Tuesday, June 12, 2018

The Lost Books: The Scroll of Kings

Sarah Prineas writes amazing books and I love and own them all. There are more than one copy of most of them in my house because my kids loved them too and need their own copies. I often get nervous when I read a new book from an author whose books I adore because there is the niggling worry that this will be the one I don't like. I'm becoming more and more convinced that's just never going to happen with Sarah's books. Her latest The Lost Books: The Scroll of Kings had me riveted from page one and made me feel real, true, unadulterated love for a book. Something I haven't felt in quite a while.

Disclaimer: This is a review of an early copy sent to me by the author who I am friendly with.

That was what a librarian was, he realized, and he wanted to curse himself for being so slow to figure it out. A librarian was not just a cataloger, a sweeper, a duster, a collector of grass, an alphabetizer, a keeper of keys. A librarian was a protector. Of books.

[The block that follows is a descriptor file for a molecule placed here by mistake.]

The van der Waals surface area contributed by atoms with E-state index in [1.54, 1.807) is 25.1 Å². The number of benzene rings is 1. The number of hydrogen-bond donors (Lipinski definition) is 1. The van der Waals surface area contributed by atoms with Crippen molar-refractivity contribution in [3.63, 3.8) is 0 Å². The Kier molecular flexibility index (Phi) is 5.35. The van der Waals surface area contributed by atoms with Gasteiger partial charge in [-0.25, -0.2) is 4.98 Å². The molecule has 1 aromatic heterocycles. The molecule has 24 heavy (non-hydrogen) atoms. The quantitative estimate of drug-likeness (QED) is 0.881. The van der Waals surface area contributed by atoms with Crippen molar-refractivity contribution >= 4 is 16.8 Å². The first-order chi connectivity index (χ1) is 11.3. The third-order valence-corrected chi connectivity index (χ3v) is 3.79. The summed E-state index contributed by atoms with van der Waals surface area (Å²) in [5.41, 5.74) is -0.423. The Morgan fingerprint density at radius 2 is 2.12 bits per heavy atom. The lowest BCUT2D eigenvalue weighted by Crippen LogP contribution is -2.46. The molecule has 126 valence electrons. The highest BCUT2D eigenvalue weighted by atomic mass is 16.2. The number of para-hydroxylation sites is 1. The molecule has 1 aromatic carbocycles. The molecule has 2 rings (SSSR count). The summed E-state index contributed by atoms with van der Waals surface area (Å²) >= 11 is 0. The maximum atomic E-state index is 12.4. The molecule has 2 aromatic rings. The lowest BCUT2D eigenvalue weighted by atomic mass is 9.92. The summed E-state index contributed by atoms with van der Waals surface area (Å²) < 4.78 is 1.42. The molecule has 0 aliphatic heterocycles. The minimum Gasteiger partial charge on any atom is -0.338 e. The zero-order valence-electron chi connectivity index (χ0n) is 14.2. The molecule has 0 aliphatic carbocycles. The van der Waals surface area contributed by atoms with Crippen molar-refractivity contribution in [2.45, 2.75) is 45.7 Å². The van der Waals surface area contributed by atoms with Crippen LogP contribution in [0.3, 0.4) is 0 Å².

Alex is a Librarian. He knows it deep in his heart. He has known it since the day he found his way into his father's library and began to read the Red Codex. As he read, the words marked him and he has never been the same. Alex's problem is convincing everyone else he is a Librarian. His father wanted him to be a soldier. The Librarian he apprenticed for did little to train him. When Alex finds that Librarian dead, Alex knows the book the man was reading at the time is responsible. Then Alex discovers a letter revealing the Royal Librarian died in similar circumstances. Alex travels to the Winter Palace pretending to be his dead master to take up the mantle of Royal Librarian and the mystery surrounding the deaths. Alex knows books are full of life. He knows they can be dangerous. The young queen, Kenneret, is not impressed with Alex but gives him a trial period to work in her library knowing she can easily get rid of him at the end of this time. She has more important things to deal with including her delinquent brother who has been kicked out of yet another school, her uncle who seems constantly disappointed in her, and the weight of ruling a nation of people on her young shoulders. When the dangers in the library and the dangers in the palace appear to be intertwined. Kenneret and Alex have to work together to solve the mystery that is threatening the books, their lives, and the fate of the Kingdom.